Twenty years of peace in El Salvador

Manuel Montobbio
Diplomat and doctor in political science specialising in the Central American peace processes
Manuel Montobbio

Manuel Montobbio

This year began with the twentieth anniversary of the photo of the embrace between President Cristiani and the members of the General Command of the FMLN, following the signing of the El Salvador Peace Agreements, and it will end this 15th December, with the anniversary of the photo of the final handover and destruction of arms, which concluded the demobilisation of the FMLN. Twenty years from that crucial moment in Tom Thumb1's metamorphosis, which lead us to consider the legacy of the peace process which made all this possible and its lessons for peace building, or for peace under construction. Since peace is always under construction: it includes peace processes, but peace is in itself a process. A process of the eradication of violence in its three dimensions, as indicated by Galtung: direct, structural —understood as the absence of democracy and of development — and cultural.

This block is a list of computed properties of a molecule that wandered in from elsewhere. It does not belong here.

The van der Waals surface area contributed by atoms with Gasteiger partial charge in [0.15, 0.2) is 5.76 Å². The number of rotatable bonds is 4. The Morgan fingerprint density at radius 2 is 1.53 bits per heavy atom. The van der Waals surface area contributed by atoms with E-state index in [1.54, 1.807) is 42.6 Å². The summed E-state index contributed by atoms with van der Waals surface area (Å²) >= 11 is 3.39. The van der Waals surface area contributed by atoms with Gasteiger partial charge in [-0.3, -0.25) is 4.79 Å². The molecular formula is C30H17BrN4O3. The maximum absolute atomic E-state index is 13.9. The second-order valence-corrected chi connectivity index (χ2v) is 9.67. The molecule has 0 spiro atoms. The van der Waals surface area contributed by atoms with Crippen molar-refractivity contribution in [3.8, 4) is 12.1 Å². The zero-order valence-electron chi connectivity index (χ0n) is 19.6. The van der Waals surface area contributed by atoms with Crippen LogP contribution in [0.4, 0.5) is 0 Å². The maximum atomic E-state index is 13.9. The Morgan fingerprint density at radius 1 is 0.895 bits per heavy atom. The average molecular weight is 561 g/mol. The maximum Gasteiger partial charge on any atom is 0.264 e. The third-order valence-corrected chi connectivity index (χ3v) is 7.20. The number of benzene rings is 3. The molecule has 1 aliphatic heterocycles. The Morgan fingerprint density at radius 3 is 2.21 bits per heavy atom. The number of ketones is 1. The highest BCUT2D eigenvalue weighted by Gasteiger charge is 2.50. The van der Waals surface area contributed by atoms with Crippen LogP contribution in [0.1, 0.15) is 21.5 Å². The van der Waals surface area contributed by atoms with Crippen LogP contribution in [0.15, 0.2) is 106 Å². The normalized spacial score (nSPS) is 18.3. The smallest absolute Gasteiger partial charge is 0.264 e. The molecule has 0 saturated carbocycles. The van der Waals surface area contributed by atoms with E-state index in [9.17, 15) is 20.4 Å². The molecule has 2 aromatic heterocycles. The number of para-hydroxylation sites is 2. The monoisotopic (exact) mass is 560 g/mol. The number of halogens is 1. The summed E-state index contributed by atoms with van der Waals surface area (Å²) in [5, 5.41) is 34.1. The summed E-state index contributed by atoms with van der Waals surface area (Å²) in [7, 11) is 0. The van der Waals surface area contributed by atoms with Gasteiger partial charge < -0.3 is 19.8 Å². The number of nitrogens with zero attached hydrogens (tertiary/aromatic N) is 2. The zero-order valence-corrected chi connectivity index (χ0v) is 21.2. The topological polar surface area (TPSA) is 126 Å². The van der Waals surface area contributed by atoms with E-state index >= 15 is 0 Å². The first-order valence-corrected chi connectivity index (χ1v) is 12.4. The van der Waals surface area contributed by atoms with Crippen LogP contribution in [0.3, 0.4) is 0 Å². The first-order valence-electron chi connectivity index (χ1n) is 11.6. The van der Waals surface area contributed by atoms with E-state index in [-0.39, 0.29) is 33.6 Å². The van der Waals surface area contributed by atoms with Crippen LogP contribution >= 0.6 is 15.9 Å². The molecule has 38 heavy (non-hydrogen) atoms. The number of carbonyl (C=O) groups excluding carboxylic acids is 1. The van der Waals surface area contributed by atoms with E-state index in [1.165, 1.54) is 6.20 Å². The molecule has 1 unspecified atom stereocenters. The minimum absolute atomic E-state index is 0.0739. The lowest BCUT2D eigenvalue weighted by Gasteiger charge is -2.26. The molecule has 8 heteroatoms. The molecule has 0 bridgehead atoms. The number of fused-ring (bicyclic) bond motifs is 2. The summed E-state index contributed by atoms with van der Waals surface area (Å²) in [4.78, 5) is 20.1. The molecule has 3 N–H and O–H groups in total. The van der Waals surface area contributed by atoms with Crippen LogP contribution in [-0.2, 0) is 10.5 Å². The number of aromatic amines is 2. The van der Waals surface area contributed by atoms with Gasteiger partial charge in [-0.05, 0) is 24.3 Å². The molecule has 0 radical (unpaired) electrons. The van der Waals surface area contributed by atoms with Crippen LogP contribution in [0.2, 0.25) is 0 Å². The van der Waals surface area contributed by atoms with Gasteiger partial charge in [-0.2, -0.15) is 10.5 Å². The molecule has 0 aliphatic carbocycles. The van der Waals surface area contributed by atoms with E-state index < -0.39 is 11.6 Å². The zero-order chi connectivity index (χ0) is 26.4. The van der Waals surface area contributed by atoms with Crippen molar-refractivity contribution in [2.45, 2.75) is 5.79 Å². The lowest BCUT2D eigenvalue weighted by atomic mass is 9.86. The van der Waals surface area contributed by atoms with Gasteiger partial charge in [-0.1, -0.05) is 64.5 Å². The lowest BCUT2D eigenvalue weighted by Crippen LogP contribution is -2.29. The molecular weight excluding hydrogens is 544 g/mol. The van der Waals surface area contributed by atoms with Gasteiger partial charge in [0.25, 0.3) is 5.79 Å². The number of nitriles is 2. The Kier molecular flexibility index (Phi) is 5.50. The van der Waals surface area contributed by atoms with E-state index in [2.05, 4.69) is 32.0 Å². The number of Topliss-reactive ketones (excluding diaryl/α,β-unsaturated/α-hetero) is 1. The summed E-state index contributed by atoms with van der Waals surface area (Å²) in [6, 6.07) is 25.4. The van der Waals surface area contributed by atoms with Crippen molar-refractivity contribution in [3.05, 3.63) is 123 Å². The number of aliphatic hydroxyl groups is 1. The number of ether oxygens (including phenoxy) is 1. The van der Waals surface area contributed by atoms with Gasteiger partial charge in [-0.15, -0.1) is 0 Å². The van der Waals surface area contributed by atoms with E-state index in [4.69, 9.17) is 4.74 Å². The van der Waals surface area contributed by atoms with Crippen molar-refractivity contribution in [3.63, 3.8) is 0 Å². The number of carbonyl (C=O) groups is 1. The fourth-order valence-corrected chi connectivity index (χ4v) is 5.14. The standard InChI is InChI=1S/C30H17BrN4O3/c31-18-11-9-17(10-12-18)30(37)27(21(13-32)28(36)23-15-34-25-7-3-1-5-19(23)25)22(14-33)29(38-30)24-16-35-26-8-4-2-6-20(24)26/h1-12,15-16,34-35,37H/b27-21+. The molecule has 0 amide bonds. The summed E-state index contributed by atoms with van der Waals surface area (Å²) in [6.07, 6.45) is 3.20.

And perhaps that distinction leads us to one of the main paradoxes and at the same time lessons of this El Salvador which has democracy and development, yet is plagued by the violence of organized crime. Only the overcoming of structural violence, with democracy and the possibility of development, made it possible to overcome direct violence as a means of political action; in order to achieve negative peace it was necessary to build positive peace. But it is cultural violence, the idea which normalises the use of violence in social action, that which it is most difficult to eradicate, and that which takes most time, education, and the overcoming of traumas and habits; this largely explains the persistence of violence, not as a means of political action — on the contrary, this violence is opposed by the political actors — but as a means of collective action for unlawful purposes. Thus El Salvador faces today the challenge of overcoming this, which largely means overcoming cultural violence, building peace in the hearts, minds and souls of the people. Arguably this was partly the inevitable result of the normalisation of violence which led to the war and nourished it; far from seeing this as a failure, it would be more correct to see it as the final challenge in the construction of peace, something difficult to achieve without the overcoming of structural violence brought by the peace agreement, a peace which has been consolidated over the years, with no going back being possible.